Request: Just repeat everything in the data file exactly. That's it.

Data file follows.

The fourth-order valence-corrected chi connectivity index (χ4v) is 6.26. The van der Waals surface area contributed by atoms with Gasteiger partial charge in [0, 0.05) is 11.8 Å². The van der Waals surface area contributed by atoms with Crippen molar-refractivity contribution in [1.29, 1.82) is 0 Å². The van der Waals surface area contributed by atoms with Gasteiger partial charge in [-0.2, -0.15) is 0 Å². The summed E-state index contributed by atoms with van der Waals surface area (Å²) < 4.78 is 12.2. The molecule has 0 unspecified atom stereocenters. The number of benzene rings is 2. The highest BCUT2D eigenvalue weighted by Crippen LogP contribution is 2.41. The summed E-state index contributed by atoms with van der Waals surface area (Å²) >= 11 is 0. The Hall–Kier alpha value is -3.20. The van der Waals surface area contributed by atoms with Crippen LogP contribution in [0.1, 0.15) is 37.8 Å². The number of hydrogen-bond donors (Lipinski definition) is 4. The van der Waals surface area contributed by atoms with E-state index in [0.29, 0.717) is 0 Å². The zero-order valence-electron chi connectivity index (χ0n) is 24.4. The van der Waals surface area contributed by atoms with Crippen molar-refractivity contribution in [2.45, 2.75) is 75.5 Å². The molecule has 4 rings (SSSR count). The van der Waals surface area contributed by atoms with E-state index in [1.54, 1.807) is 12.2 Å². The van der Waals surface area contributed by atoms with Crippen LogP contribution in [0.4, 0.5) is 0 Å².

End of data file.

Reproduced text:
The fourth-order valence-corrected chi connectivity index (χ4v) is 6.26. The van der Waals surface area contributed by atoms with Gasteiger partial charge in [0, 0.05) is 11.8 Å². The van der Waals surface area contributed by atoms with Crippen molar-refractivity contribution in [1.29, 1.82) is 0 Å². The van der Waals surface area contributed by atoms with Gasteiger partial charge in [-0.2, -0.15) is 0 Å². The summed E-state index contributed by atoms with van der Waals surface area (Å²) < 4.78 is 12.2. The molecule has 0 unspecified atom stereocenters. The number of benzene rings is 2. The highest BCUT2D eigenvalue weighted by Crippen LogP contribution is 2.41. The summed E-state index contributed by atoms with van der Waals surface area (Å²) >= 11 is 0. The Hall–Kier alpha value is -3.20. The van der Waals surface area contributed by atoms with Crippen LogP contribution in [0.1, 0.15) is 37.8 Å². The number of hydrogen-bond donors (Lipinski definition) is 4. The van der Waals surface area contributed by atoms with E-state index in [0.29, 0.717) is 0 Å². The zero-order valence-electron chi connectivity index (χ0n) is 24.4. The van der Waals surface area contributed by atoms with Crippen molar-refractivity contribution in [2.45, 2.75) is 75.5 Å². The molecule has 4 rings (SSSR count). The van der Waals surface area contributed by atoms with E-state index in [1.54, 1.807) is 12.2 Å². The van der Waals surface area contributed by atoms with Crippen LogP contribution in [0.4, 0.5) is 0 Å².